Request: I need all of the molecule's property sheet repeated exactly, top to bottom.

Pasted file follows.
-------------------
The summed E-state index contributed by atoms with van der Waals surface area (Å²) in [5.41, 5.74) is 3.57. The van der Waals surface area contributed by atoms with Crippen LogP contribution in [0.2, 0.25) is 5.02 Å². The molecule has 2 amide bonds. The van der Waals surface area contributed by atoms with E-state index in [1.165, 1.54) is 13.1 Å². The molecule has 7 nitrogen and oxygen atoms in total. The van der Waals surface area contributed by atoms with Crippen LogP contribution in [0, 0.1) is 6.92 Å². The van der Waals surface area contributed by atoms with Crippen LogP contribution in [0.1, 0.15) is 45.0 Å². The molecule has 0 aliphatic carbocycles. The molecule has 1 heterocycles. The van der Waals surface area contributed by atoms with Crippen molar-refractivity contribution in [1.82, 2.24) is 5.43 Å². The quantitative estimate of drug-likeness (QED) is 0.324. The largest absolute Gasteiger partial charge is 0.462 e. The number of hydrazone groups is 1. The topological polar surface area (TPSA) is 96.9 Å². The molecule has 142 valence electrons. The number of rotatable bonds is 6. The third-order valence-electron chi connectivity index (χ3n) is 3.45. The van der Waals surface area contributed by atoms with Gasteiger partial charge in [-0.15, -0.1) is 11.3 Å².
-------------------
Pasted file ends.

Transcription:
The summed E-state index contributed by atoms with van der Waals surface area (Å²) in [5.41, 5.74) is 3.57. The van der Waals surface area contributed by atoms with Crippen LogP contribution in [0.2, 0.25) is 5.02 Å². The molecule has 2 amide bonds. The van der Waals surface area contributed by atoms with E-state index in [1.165, 1.54) is 13.1 Å². The molecule has 7 nitrogen and oxygen atoms in total. The van der Waals surface area contributed by atoms with Crippen LogP contribution in [0, 0.1) is 6.92 Å². The van der Waals surface area contributed by atoms with Crippen LogP contribution in [0.1, 0.15) is 45.0 Å². The molecule has 0 aliphatic carbocycles. The molecule has 1 heterocycles. The van der Waals surface area contributed by atoms with Crippen molar-refractivity contribution in [1.82, 2.24) is 5.43 Å². The quantitative estimate of drug-likeness (QED) is 0.324. The largest absolute Gasteiger partial charge is 0.462 e. The number of hydrazone groups is 1. The topological polar surface area (TPSA) is 96.9 Å². The molecule has 142 valence electrons. The number of rotatable bonds is 6. The third-order valence-electron chi connectivity index (χ3n) is 3.45. The van der Waals surface area contributed by atoms with Gasteiger partial charge in [-0.15, -0.1) is 11.3 Å².